An entity may apply the standard to a portfolio of contracts or performance obligations with similar characteristics if the entity reasonably expects that the effects on the financial statements of applying this guidance to the portfolio would not differ materially from applying this guidance to the individual contracts or performance obligations within that portfolio. When accounting for a portfolio, an entity should use estimates and assumptions that reflect the size and composition of the portfolio. An entity is not required to perform a quantitative assessment of all scenarios to determine that the outcomes are similar. Rather, an entity should take a reasonable approach and use estimates and assumptions that reflect the size and composition of the population.

Right-to-invoice practical expedient

If an entity has a right to consideration from a customer in an amount that corresponds directly with the value to the customer of the entity’s performance completed to date (for example, a service contract in which an entity bills a fixed amount for each hour of service provided), the entity may recognize revenue in the amount to which the entity has a right to invoice. This, in essence, relieves the entity from Step 3 and 4. However, in many instances, it may be difficult to establish that direct relationship. Specifically, features like upfront payments, retroactive price adjustments, and fixed billing schedules may impact an entities ability to utilize this practical expedient.

Significant financing component

An entity can make a policy election not adjust the promised amount of consideration for the effects of a significant financing component if the entity expects, at contract inception, that the period between when the entity transfers a promised good or service to a customer and when the customer pays for that good or service will be one year or less.

Shipping and handling activities

To the extent that shipping and handling activities are performed prior to the transfer of control, they represent fulfillment activities and do not constitute a separate promised service. If the activities occur after the transfer of control, an entity can make a policy election to treat them as fulfillment activities and not be required to evaluate whether they are separate promised services to its customers. The entity should apply this accounting policy election consistently to similar types of transactions. If revenue is recognized for the related good before the shipping and handling activities occur, the related costs of those shipping and handling activities shall be accrued.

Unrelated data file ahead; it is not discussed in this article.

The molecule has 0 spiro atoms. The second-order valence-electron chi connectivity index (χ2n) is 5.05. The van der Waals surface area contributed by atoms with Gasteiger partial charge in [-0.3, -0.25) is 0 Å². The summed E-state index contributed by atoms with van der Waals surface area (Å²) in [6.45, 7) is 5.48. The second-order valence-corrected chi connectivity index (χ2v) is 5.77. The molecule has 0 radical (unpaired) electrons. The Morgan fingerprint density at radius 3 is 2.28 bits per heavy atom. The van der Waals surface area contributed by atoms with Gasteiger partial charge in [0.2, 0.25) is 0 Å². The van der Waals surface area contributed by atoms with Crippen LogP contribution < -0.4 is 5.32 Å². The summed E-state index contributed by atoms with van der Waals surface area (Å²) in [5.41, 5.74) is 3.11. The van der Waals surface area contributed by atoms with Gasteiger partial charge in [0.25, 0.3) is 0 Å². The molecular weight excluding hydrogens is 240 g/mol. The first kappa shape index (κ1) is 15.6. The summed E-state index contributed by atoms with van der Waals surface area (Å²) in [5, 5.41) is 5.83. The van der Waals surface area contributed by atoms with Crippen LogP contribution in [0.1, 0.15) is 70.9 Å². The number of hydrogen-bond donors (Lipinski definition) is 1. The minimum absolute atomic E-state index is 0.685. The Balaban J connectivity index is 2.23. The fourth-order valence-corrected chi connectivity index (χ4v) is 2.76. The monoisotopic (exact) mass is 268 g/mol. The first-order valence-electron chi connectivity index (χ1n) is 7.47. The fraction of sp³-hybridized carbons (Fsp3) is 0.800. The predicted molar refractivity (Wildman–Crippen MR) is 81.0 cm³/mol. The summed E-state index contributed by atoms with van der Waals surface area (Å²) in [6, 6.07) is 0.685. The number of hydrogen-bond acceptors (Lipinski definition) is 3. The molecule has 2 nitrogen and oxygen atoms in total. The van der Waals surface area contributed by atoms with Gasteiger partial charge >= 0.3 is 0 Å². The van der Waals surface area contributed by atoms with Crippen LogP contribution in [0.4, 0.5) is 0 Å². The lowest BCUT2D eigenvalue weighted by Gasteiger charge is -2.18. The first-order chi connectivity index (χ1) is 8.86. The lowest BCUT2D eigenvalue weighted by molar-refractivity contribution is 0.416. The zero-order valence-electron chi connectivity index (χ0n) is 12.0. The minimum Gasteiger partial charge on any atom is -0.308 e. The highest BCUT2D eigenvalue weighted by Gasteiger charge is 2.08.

Sales tax (amounts collected on behalf of third parties)

An entity may make an accounting policy election to exclude all taxes assessed by a governmental authority from the transaction price provided that the tax is imposed on a specific revenue-producing transaction and collected by the entity from a customer (for example, sales, use, value added, and some excise taxes).

Contract costs

Incremental costs of obtaining a contract may be recognized as an expense when incurred if the amortization period of the asset would have been one year or less.

Final Thoughts

Implementation of the new standard is complex and requires significant judgement, but there are a number of options available with a goal of reducing the level of effort. In the next installment, we will discuss internal controls and disclosure requirements.

 

 

Readers should not act upon information presented without individual professional consultation.

Any federal tax advice contained in this communication (including any attachments): (i) is intended for your use only; (ii) is based on the accuracy and completeness of the facts you have provided us; and (iii) may not be relied upon to avoid penalties.